My encouragement is to read Rachel’s book and figure out how to apply it to your life. However, don’t become a “hustler” and neglect to take days to reset and restore in the process. Achieving your goals while being emotionally, physically, mentally, spiritually, and relationally healthy is what will make you a real success story.

 

 

Reference

Walker, M. P., & van der Helm, E. (2009). Overnight therapy? The role of sleep in emotional brain processing. Psychological bulletin, 135(5), 731-48.

 

 

Christian Life, Mental Health

Loneliness… The Health Epidemic

Did you know that loneliness can cause physical, mental and emotional health problems? When we think about the causes of health problems, not too many of us would ever think that lack of connection with people could be the culprit. We live in an age of technology that allows us to be connected to thousands of people at any moment of the day, but we are more disconnected from people than ever before. In 1980, 20 percent of Americans reported feeling lonely and today that percentage is more than double (Brown, 2017).

When I think about seasons of my life when I experienced a significant struggle, loneliness was often at the center of that struggle. After my daughter was born, I silently struggled with postpartum depression. My days were spent at home, caring for an infant, with little interaction outside of my home. When I lived in Northern Virginia, I couldn’t seem to make deep connections with people. Most of the people my age were still single, yet I was married with two elementary-aged children. Those who had elementary-aged kids were nearly two decades older than me and they didn’t reciprocate my invites for coffee and get-togethers. I constantly cried and thought about running away, while confused about what was causing my sorrow. Then I became lead pastor of a church and was met with a new form of loneliness. I couldn’t technically be friends with parishioners and people in the community weren’t too comfortable being friends with a religious leader. This new role did not leave me with too many people to turn to, who could understand what I was feeling.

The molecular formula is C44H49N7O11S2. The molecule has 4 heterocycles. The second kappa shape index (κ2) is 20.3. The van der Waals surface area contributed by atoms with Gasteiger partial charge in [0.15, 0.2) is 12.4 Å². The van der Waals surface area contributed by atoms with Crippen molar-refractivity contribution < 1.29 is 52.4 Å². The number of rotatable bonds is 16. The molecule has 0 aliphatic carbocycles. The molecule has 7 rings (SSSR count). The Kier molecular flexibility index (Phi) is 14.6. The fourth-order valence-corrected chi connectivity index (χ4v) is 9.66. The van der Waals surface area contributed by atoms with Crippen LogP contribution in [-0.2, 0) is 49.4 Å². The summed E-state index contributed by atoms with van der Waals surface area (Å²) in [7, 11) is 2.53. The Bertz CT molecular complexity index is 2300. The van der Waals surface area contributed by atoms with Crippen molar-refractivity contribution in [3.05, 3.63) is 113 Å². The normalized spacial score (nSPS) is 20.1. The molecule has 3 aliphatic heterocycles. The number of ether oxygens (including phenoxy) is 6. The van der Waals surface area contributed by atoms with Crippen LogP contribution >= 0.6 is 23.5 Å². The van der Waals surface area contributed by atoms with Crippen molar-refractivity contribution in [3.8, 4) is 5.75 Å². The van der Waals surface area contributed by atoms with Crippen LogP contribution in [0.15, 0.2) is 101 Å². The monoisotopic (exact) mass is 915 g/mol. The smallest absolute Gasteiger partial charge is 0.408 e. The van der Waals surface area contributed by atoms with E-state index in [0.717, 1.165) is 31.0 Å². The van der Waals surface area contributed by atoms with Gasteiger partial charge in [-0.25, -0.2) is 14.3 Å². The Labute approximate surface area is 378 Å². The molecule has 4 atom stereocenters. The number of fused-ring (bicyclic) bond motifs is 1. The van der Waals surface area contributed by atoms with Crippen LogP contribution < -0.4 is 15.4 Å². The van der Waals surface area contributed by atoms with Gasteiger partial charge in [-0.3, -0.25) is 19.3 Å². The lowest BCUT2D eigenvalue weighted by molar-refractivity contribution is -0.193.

My ability to connect with people who get me has changed my life. As a therapist and pastor, I have surrounded myself with people in my field, who understand what it is like to live out those two roles. I am naturally an introvert but having alone time is very different than experiencing loneliness. I have made it a priority to grab a cup of coffee or tea with a friend, plan a girls’ trip every once in a while, and regularly chat with long-distance friends on apps that allow me to have a face to face connection.